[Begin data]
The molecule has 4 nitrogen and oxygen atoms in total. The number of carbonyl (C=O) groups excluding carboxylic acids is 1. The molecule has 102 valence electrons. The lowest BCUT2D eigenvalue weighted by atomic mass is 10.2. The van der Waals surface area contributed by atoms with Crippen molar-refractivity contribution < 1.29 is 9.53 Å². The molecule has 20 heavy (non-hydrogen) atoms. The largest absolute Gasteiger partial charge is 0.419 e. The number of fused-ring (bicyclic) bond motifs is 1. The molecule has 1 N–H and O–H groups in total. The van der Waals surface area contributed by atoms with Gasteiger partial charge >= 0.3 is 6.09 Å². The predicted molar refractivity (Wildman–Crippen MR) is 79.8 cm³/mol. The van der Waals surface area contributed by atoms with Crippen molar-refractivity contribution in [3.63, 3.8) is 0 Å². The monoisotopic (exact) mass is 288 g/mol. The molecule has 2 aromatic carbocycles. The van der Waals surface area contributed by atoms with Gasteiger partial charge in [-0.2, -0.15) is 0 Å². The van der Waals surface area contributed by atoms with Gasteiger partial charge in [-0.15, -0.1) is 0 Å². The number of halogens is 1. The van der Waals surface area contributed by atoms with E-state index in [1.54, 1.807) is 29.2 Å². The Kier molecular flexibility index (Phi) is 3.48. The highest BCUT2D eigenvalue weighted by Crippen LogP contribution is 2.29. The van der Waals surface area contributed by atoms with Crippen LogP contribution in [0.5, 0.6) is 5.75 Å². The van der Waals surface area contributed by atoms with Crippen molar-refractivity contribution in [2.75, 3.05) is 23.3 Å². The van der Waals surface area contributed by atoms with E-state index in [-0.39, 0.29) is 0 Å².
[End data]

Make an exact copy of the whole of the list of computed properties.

The molecule has 4 nitrogen and oxygen atoms in total. The number of carbonyl (C=O) groups excluding carboxylic acids is 1. The molecule has 102 valence electrons. The lowest BCUT2D eigenvalue weighted by atomic mass is 10.2. The van der Waals surface area contributed by atoms with Crippen molar-refractivity contribution < 1.29 is 9.53 Å². The molecule has 20 heavy (non-hydrogen) atoms. The largest absolute Gasteiger partial charge is 0.419 e. The number of fused-ring (bicyclic) bond motifs is 1. The molecule has 1 N–H and O–H groups in total. The van der Waals surface area contributed by atoms with Gasteiger partial charge >= 0.3 is 6.09 Å². The predicted molar refractivity (Wildman–Crippen MR) is 79.8 cm³/mol. The van der Waals surface area contributed by atoms with Crippen molar-refractivity contribution in [3.63, 3.8) is 0 Å². The monoisotopic (exact) mass is 288 g/mol. The molecule has 2 aromatic carbocycles. The van der Waals surface area contributed by atoms with Gasteiger partial charge in [-0.2, -0.15) is 0 Å². The van der Waals surface area contributed by atoms with Gasteiger partial charge in [-0.15, -0.1) is 0 Å². The number of halogens is 1. The van der Waals surface area contributed by atoms with E-state index in [1.54, 1.807) is 29.2 Å². The Kier molecular flexibility index (Phi) is 3.48. The highest BCUT2D eigenvalue weighted by Crippen LogP contribution is 2.29. The van der Waals surface area contributed by atoms with Crippen LogP contribution in [0.5, 0.6) is 5.75 Å². The van der Waals surface area contributed by atoms with Crippen molar-refractivity contribution in [2.75, 3.05) is 23.3 Å². The van der Waals surface area contributed by atoms with E-state index in [-0.39, 0.29) is 0 Å².